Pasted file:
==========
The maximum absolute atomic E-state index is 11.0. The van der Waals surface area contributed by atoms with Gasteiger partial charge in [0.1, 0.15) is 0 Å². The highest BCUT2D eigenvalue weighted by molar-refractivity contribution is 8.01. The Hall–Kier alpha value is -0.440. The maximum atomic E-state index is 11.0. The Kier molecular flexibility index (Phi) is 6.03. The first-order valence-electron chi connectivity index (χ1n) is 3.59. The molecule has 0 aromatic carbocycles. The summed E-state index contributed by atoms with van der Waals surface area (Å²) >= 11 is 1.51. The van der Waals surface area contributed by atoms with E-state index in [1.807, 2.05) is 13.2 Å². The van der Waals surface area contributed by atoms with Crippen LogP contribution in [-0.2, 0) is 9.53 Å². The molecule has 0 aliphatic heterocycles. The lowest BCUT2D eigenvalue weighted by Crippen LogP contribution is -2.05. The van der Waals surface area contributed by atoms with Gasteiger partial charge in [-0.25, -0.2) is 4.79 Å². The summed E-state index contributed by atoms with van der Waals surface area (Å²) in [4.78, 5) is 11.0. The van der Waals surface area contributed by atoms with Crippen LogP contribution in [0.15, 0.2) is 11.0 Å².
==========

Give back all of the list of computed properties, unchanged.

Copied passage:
The maximum absolute atomic E-state index is 11.0. The van der Waals surface area contributed by atoms with Gasteiger partial charge in [0.1, 0.15) is 0 Å². The highest BCUT2D eigenvalue weighted by molar-refractivity contribution is 8.01. The Hall–Kier alpha value is -0.440. The maximum atomic E-state index is 11.0. The Kier molecular flexibility index (Phi) is 6.03. The first-order valence-electron chi connectivity index (χ1n) is 3.59. The molecule has 0 aromatic carbocycles. The summed E-state index contributed by atoms with van der Waals surface area (Å²) >= 11 is 1.51. The van der Waals surface area contributed by atoms with E-state index in [1.807, 2.05) is 13.2 Å². The van der Waals surface area contributed by atoms with Crippen LogP contribution in [-0.2, 0) is 9.53 Å². The molecule has 0 aliphatic heterocycles. The lowest BCUT2D eigenvalue weighted by Crippen LogP contribution is -2.05. The van der Waals surface area contributed by atoms with Gasteiger partial charge in [-0.25, -0.2) is 4.79 Å². The summed E-state index contributed by atoms with van der Waals surface area (Å²) in [4.78, 5) is 11.0. The van der Waals surface area contributed by atoms with Crippen LogP contribution in [0.15, 0.2) is 11.0 Å².